Mandy Moore: You couldn’t pay me money to go back to my 20s

In March, Mandy Moore released a new album for the first time in over 10 years. The album, Silver Linings, was Mandy’s autobiographical journey from overcoming the abuse she suffered from her first husband, Ryan Adams, to rediscovering herself, her voice and new love with husband, Taylor Goldsmith. Clearly Mandy had to do quite a bit of reflecting to make Silver Linings and when she was interviewed by Parade about her journey, she admitted she’s much happier now. In fact, she is so much happier, you couldn’t pay her to go back to her 20s.

Mandy Moore looks forward to aging. Not to those hours in the makeup chair getting wrinkled and gray for her character on NBC’s hit, This Is Us. Over 72 episodes, she’s played family matriarch Rebecca Pearson at nearly a dozen different ages, from her mid-20s to her mid-80s.

No, Moore, 36, is looking forward to the real thing.

“I’m excited about all the collective wisdom and clarity and giving less of a you-know-what as you get older,” she says. “Already, the older I am, the more comfortable I get in my skin. You couldn’t pay me money to go back to the last decade of my life. The 20s were the worst!”

The autobiographical Silver Landings, meanwhile, reflects on being 15, social media, relationships and regaining one’s confidence and voice. (Moore’s favorite lyric? “‘Save a little for yourself’—that’s a lesson I’ve had to learn over and over.”)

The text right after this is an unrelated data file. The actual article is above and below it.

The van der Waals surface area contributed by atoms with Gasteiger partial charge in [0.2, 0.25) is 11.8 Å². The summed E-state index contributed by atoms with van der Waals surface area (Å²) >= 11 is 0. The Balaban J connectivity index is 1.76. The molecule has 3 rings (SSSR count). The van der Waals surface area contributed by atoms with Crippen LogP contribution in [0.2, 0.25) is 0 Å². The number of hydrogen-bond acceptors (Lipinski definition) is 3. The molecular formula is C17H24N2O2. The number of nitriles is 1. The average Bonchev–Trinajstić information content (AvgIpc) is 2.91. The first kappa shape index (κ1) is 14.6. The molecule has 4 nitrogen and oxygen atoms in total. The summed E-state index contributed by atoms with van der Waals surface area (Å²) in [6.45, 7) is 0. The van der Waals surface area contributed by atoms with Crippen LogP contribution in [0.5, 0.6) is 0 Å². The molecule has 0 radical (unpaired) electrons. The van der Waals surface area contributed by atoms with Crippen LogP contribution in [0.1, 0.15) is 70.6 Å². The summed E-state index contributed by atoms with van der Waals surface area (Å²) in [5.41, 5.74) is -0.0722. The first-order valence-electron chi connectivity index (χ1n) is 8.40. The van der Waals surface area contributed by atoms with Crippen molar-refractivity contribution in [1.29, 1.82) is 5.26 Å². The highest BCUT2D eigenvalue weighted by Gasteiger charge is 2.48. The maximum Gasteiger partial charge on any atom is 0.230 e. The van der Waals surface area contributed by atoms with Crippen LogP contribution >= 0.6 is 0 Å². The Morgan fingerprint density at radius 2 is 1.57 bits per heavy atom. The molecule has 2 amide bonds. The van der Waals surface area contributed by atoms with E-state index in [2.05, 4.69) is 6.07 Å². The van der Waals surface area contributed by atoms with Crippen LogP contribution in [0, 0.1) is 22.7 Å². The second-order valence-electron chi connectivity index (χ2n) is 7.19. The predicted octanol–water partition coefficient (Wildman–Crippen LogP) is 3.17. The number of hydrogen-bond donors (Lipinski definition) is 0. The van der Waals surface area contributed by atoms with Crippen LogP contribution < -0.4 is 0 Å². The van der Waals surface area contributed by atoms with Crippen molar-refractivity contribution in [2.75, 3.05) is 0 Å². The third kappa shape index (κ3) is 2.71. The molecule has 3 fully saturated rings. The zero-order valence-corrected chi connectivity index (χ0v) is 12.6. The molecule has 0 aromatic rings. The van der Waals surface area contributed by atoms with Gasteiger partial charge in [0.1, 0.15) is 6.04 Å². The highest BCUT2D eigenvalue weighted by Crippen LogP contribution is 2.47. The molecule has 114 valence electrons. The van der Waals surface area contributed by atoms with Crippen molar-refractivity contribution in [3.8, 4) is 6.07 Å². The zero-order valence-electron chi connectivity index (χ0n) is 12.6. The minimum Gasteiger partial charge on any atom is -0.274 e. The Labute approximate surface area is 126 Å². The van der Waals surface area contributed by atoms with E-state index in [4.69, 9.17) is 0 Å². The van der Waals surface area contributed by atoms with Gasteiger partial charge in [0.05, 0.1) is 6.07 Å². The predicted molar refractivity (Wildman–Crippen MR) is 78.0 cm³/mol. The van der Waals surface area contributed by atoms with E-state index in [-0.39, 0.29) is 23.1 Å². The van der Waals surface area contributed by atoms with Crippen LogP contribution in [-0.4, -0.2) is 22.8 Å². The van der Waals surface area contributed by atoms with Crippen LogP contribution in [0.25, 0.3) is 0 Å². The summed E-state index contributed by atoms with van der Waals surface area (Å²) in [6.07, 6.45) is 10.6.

That’s a lot of looking back, as is the memory-focused This Is Us. What about the future?

“I’m hopeful!” Moore says—and not just about eventual real-life wrinkles. “I feel like a lot of people look at 2020 and are ready to skip on over to 2021, and I totally understand that. But I think this period of recalibration was long needed and maybe couldn’t have happened unless we found ourselves in the midst of a global pandemic and fight for racial justice and all these other pieces of the puzzle that are starting to coalesce,” she says.

“There’s been this awakening in so many senses. I don’t see things returning to the status quo, and that’s good. We need change.”

[From Parade]

I mean, yeah. Mandy got married to a controlling jerk at 24. She was already under the Hollywood microscope given her pop-princess status and she was trying to maintain a successful acting and singing career that her husband felt threatened by – all in her 20s. I wouldn’t return to those years either. But in general, 20s can be rough. I had a lot of fun in my 20s and loved them at that time. Some of the people I value most in my life I met in those years. I became a person I never wanted to be in the first half of my 20s, but I also pulled myself up and out of that person before I left my 20s. It’s a very transformative time but yes, it is very confusing. I understand Mandy’s emphasis, though, and I think it goes beyond her personal struggle. Society places such a priority on youth, especially for women. We’re taught to view aging as our enemy. Like Mandy, I far prefer the person I am now to the point that I also welcome aging. Sure, I wish I had my 20-year-old @ss, but I didn’t appreciate it then, so why bother with it now?

There is a lot of stuff about This Is Us in the interview, if you are a fan of that show. The filming has been pushed back due to quarantine, but they promise it will be back and that they will make us cry until it hurts (my words). I like Mandy’s viewpoint of what is happening in 2020. I am a little more skeptical about people, but ideally we’ll move forward as a society. I’ve been unable to “skip ahead” mentally because I am so f*cking scared of what will happen in November. To Mandy’s point, that’s good, because even though it’s giving me an ulcer, it’s keeping me diligent. And that makes me fully prepared to debate anyone that is even remotely suggesting they might sit the election out.

Photo credit: Instagram and WENN/Avalon

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